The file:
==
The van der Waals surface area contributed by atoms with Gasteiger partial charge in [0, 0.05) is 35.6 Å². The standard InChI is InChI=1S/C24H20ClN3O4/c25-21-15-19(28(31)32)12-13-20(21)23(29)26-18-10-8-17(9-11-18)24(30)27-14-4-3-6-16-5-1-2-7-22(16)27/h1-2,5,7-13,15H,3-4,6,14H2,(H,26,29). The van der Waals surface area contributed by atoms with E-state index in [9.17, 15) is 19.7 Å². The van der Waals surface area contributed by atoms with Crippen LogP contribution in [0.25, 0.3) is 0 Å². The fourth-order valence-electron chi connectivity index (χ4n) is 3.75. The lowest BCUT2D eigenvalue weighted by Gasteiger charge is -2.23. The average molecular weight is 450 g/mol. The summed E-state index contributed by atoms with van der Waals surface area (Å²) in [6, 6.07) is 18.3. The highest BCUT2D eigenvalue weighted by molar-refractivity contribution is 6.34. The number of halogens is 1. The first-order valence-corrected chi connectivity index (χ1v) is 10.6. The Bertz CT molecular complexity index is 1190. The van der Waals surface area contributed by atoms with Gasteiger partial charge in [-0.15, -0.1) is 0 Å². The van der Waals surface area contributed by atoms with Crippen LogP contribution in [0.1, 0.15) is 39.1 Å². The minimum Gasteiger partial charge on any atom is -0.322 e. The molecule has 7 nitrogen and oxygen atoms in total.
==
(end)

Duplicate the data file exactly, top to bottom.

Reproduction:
The van der Waals surface area contributed by atoms with Gasteiger partial charge in [0, 0.05) is 35.6 Å². The standard InChI is InChI=1S/C24H20ClN3O4/c25-21-15-19(28(31)32)12-13-20(21)23(29)26-18-10-8-17(9-11-18)24(30)27-14-4-3-6-16-5-1-2-7-22(16)27/h1-2,5,7-13,15H,3-4,6,14H2,(H,26,29). The van der Waals surface area contributed by atoms with E-state index in [9.17, 15) is 19.7 Å². The van der Waals surface area contributed by atoms with Crippen LogP contribution in [0.25, 0.3) is 0 Å². The fourth-order valence-electron chi connectivity index (χ4n) is 3.75. The lowest BCUT2D eigenvalue weighted by Gasteiger charge is -2.23. The average molecular weight is 450 g/mol. The summed E-state index contributed by atoms with van der Waals surface area (Å²) in [6, 6.07) is 18.3. The highest BCUT2D eigenvalue weighted by molar-refractivity contribution is 6.34. The number of halogens is 1. The first-order valence-corrected chi connectivity index (χ1v) is 10.6. The Bertz CT molecular complexity index is 1190. The van der Waals surface area contributed by atoms with Gasteiger partial charge in [-0.15, -0.1) is 0 Å². The van der Waals surface area contributed by atoms with Crippen LogP contribution in [0.1, 0.15) is 39.1 Å². The minimum Gasteiger partial charge on any atom is -0.322 e. The molecule has 7 nitrogen and oxygen atoms in total.